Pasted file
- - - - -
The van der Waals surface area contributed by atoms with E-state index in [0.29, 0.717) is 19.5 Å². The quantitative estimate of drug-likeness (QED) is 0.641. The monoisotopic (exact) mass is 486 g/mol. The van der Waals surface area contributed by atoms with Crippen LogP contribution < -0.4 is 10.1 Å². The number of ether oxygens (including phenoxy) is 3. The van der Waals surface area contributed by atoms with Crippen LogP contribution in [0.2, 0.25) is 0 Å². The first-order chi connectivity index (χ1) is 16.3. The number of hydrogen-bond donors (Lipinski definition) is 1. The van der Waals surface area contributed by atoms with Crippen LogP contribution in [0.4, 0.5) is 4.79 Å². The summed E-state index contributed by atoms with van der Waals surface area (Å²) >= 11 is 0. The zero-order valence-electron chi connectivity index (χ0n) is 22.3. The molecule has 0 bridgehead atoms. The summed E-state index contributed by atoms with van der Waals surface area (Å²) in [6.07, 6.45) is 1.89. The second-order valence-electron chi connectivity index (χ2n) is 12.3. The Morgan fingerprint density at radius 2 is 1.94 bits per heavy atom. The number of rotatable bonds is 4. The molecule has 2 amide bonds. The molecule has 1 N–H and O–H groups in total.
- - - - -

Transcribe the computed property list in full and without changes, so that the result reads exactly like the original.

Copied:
The van der Waals surface area contributed by atoms with E-state index in [0.29, 0.717) is 19.5 Å². The quantitative estimate of drug-likeness (QED) is 0.641. The monoisotopic (exact) mass is 486 g/mol. The van der Waals surface area contributed by atoms with Crippen LogP contribution < -0.4 is 10.1 Å². The number of ether oxygens (including phenoxy) is 3. The van der Waals surface area contributed by atoms with Crippen LogP contribution in [0.2, 0.25) is 0 Å². The first-order chi connectivity index (χ1) is 16.3. The number of hydrogen-bond donors (Lipinski definition) is 1. The van der Waals surface area contributed by atoms with Crippen LogP contribution in [0.4, 0.5) is 4.79 Å². The summed E-state index contributed by atoms with van der Waals surface area (Å²) >= 11 is 0. The zero-order valence-electron chi connectivity index (χ0n) is 22.3. The molecule has 0 bridgehead atoms. The summed E-state index contributed by atoms with van der Waals surface area (Å²) in [6.07, 6.45) is 1.89. The second-order valence-electron chi connectivity index (χ2n) is 12.3. The Morgan fingerprint density at radius 2 is 1.94 bits per heavy atom. The number of rotatable bonds is 4. The molecule has 2 amide bonds. The molecule has 1 N–H and O–H groups in total.